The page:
Wednesday 9/3: Increasing clouds with a good chance of showers and thunderstorms in the middle and late afternoon. High: between 74 and 78. Winds: SE 10-15 MPH. Chance of measurable rainfall: 20% in the morning, 50% in the afternoon.
Wednesday Night: A good chance of showers and thunderstorms, much warmer and uncomfortably humid. Low: between 65 and 70. Winds: SW 5-12 MPH. Chance of measurable rainfall: 50%.
Thursday 9/4: A good chance of early showers and thunderstorms, then clearing by midday, breezy, and becoming less humid. High: between 77 and 82. Winds: becoming WNW 10-20 MPH. Chance of measurable rainfall: 50% in the morning, 20% in the afternoon.
Thursday Night: Mostly clear, breezy, cooler and drier. Low: between 48 and 54. Winds: NW 8-15 MPH. Chance of measurable rainfall: 0%.
Friday 9/5: Sunny, breezy, and cooler. High: between 68 and 72. Winds: WNW 8-15 MPH. Chance of measurable rainfall: 0%.
End of "Reasonable" Forecast Certainty
Friday Night: Partly clear and continued cool. Low: between 46 and 52. Winds: W 5 MPH. Chance of measurable rainfall: 0%.
Saturday 9/6: Morning sun, some afternoon clouds, breezy, and a bit more seasonable. High: between 72 and 76. Winds: WNW 8-15 MPH. Chance of measurable rainfall: 0%.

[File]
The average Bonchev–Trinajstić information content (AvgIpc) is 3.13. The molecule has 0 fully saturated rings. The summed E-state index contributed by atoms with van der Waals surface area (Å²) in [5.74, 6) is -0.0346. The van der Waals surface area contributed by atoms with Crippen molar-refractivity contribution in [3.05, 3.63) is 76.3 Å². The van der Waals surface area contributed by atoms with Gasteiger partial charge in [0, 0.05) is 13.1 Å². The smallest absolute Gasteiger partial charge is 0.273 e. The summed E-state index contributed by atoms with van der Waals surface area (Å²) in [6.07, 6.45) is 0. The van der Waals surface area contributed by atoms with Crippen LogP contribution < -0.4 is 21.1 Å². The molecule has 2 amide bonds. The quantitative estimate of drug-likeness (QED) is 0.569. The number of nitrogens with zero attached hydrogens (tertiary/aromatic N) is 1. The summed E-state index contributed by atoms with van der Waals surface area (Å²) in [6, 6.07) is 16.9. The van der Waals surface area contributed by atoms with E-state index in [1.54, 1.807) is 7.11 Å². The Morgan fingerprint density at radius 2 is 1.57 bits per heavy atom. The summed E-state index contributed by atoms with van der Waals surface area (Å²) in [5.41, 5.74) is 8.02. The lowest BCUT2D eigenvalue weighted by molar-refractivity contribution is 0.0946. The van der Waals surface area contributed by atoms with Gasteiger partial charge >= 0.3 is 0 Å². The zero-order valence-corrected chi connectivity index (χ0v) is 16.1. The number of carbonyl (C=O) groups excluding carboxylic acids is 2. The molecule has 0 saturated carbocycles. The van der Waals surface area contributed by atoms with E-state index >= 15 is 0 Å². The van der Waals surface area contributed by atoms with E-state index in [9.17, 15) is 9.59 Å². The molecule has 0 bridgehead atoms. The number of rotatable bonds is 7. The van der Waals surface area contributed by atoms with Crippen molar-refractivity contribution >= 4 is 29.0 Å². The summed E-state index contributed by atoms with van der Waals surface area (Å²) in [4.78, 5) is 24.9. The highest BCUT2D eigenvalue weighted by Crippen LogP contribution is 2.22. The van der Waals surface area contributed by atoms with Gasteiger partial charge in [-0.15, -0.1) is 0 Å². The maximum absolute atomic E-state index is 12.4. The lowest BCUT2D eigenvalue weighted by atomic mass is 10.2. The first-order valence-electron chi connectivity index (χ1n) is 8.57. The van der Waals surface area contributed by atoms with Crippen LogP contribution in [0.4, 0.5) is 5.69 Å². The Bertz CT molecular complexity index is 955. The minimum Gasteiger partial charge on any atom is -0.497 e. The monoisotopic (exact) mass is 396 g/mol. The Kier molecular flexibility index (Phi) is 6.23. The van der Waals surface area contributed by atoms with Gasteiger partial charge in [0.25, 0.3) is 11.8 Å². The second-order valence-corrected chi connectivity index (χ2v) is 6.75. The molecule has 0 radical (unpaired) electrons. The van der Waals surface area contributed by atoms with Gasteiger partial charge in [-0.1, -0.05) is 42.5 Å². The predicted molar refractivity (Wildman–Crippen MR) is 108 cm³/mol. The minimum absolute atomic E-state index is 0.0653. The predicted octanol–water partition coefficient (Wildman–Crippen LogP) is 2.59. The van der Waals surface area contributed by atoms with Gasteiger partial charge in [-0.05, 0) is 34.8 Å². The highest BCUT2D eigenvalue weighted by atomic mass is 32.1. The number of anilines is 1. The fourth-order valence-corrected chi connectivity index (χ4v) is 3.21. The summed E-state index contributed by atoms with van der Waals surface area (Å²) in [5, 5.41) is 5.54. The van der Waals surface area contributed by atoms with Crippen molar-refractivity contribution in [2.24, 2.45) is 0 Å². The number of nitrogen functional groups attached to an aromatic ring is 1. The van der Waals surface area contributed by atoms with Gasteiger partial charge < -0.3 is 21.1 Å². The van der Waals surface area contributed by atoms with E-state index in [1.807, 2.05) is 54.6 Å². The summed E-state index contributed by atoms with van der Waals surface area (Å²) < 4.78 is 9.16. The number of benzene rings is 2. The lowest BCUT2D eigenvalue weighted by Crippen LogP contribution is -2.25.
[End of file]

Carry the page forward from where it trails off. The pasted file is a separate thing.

Saturday Night: Clear and cool. Low: between 45 and 50. Winds: W 5 MPH. Chance of measurable rainfall: 0%.
Sunday 9/7: Continued sunny and dry. High: between 72 and 76. Winds: SW 5-15 MPH. Chance of measurable rainfall: 0%.
For Entertainment Purposes Only.
Extended: Dry weather continues early next week with slow warming. Next chance of storms not until Tuesday????
Forecast Confidence (10 - "Know what gas will
cost next week, Bob?"; 0 - "Been a victim of road rage lately, Bob?"): 8 Tuesday and Tuesday night, 7 Wednesday through Friday, 5 Friday night through Sunday, 3 early next week.
Yesterday's High: 78°F; Overnight Low (through 4 AM): 60°F
St. Cloud Airport Rainfall (Since 7 AM Monday): None (3.14 inches since Friday); SCSU Rainfall (Since 7 AM Monday): None (2.84 inches since Friday)
Normal Temperatures for September 2 - High: 76°F;
Next Update: Wednesday, September 3, 2014 8:00 AM
Let me know what you think about this forecast and discussion by emailing SCSU
meteorology professor Bob Weisman. Please note that I make the forecast, not the weather!
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go to the Earth and Atmospheric Sciences Department home page.